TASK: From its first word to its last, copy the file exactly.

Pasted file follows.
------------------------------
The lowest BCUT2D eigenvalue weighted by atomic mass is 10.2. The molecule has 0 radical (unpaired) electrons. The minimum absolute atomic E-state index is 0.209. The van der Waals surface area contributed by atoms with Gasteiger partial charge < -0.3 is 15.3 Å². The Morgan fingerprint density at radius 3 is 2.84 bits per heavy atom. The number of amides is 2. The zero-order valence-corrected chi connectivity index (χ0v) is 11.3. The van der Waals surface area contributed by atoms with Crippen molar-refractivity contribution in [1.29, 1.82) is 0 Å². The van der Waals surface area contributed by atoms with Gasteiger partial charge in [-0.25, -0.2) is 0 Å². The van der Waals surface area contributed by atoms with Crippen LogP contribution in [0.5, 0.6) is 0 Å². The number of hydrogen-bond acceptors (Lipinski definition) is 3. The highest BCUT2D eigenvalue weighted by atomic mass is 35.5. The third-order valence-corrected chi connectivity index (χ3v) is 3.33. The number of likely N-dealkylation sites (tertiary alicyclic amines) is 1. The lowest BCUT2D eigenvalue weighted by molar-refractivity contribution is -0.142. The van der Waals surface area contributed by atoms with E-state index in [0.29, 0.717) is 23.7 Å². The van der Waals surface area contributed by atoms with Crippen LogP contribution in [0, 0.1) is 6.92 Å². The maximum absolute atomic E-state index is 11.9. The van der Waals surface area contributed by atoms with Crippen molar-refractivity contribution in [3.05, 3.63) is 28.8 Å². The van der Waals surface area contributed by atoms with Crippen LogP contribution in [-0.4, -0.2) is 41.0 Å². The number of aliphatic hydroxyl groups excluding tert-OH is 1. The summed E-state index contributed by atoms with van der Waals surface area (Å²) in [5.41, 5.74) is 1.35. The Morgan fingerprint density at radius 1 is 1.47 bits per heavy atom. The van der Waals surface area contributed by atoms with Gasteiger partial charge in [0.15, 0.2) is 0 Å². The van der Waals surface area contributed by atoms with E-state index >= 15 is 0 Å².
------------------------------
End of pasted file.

The lowest BCUT2D eigenvalue weighted by atomic mass is 10.2. The molecule has 0 radical (unpaired) electrons. The minimum absolute atomic E-state index is 0.209. The van der Waals surface area contributed by atoms with Gasteiger partial charge < -0.3 is 15.3 Å². The Morgan fingerprint density at radius 3 is 2.84 bits per heavy atom. The number of amides is 2. The zero-order valence-corrected chi connectivity index (χ0v) is 11.3. The van der Waals surface area contributed by atoms with Crippen molar-refractivity contribution in [1.29, 1.82) is 0 Å². The van der Waals surface area contributed by atoms with Gasteiger partial charge in [-0.25, -0.2) is 0 Å². The van der Waals surface area contributed by atoms with Crippen LogP contribution in [0.5, 0.6) is 0 Å². The number of hydrogen-bond acceptors (Lipinski definition) is 3. The highest BCUT2D eigenvalue weighted by atomic mass is 35.5. The third-order valence-corrected chi connectivity index (χ3v) is 3.33. The number of likely N-dealkylation sites (tertiary alicyclic amines) is 1. The lowest BCUT2D eigenvalue weighted by molar-refractivity contribution is -0.142. The van der Waals surface area contributed by atoms with E-state index in [0.29, 0.717) is 23.7 Å². The van der Waals surface area contributed by atoms with Crippen LogP contribution in [0, 0.1) is 6.92 Å². The maximum absolute atomic E-state index is 11.9. The van der Waals surface area contributed by atoms with Crippen molar-refractivity contribution in [3.05, 3.63) is 28.8 Å². The van der Waals surface area contributed by atoms with Crippen LogP contribution in [-0.4, -0.2) is 41.0 Å². The number of aliphatic hydroxyl groups excluding tert-OH is 1. The summed E-state index contributed by atoms with van der Waals surface area (Å²) in [5.41, 5.74) is 1.35. The Morgan fingerprint density at radius 1 is 1.47 bits per heavy atom. The van der Waals surface area contributed by atoms with Gasteiger partial charge in [0.15, 0.2) is 0 Å². The van der Waals surface area contributed by atoms with E-state index >= 15 is 0 Å².